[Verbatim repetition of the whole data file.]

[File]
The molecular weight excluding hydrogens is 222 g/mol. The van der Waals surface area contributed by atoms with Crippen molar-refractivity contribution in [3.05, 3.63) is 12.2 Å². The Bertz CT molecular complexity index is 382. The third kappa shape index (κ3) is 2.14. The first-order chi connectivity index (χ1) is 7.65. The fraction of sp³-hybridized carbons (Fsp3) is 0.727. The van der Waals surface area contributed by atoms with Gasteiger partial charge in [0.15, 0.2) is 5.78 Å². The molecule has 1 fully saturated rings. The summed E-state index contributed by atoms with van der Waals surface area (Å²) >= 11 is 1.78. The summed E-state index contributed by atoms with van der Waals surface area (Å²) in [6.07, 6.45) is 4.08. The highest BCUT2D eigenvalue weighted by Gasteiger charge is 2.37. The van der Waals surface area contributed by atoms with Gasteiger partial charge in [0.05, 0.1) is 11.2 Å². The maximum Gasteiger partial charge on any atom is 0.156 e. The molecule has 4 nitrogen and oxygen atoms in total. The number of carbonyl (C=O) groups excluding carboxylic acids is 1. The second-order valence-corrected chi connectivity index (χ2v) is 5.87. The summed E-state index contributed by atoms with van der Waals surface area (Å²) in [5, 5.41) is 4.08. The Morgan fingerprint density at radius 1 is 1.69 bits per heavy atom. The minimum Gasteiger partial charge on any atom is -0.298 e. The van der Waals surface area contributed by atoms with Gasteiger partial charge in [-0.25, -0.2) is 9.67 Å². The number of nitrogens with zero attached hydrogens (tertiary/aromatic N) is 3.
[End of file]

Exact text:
The molecular weight excluding hydrogens is 222 g/mol. The van der Waals surface area contributed by atoms with Crippen molar-refractivity contribution in [3.05, 3.63) is 12.2 Å². The Bertz CT molecular complexity index is 382. The third kappa shape index (κ3) is 2.14. The first-order chi connectivity index (χ1) is 7.65. The fraction of sp³-hybridized carbons (Fsp3) is 0.727. The van der Waals surface area contributed by atoms with Gasteiger partial charge in [0.15, 0.2) is 5.78 Å². The molecule has 1 fully saturated rings. The summed E-state index contributed by atoms with van der Waals surface area (Å²) >= 11 is 1.78. The summed E-state index contributed by atoms with van der Waals surface area (Å²) in [6.07, 6.45) is 4.08. The highest BCUT2D eigenvalue weighted by Gasteiger charge is 2.37. The van der Waals surface area contributed by atoms with Gasteiger partial charge in [0.05, 0.1) is 11.2 Å². The maximum Gasteiger partial charge on any atom is 0.156 e. The molecule has 4 nitrogen and oxygen atoms in total. The number of carbonyl (C=O) groups excluding carboxylic acids is 1. The second-order valence-corrected chi connectivity index (χ2v) is 5.87. The summed E-state index contributed by atoms with van der Waals surface area (Å²) in [5, 5.41) is 4.08. The Morgan fingerprint density at radius 1 is 1.69 bits per heavy atom. The minimum Gasteiger partial charge on any atom is -0.298 e. The van der Waals surface area contributed by atoms with Gasteiger partial charge in [-0.25, -0.2) is 9.67 Å². The number of nitrogens with zero attached hydrogens (tertiary/aromatic N) is 3.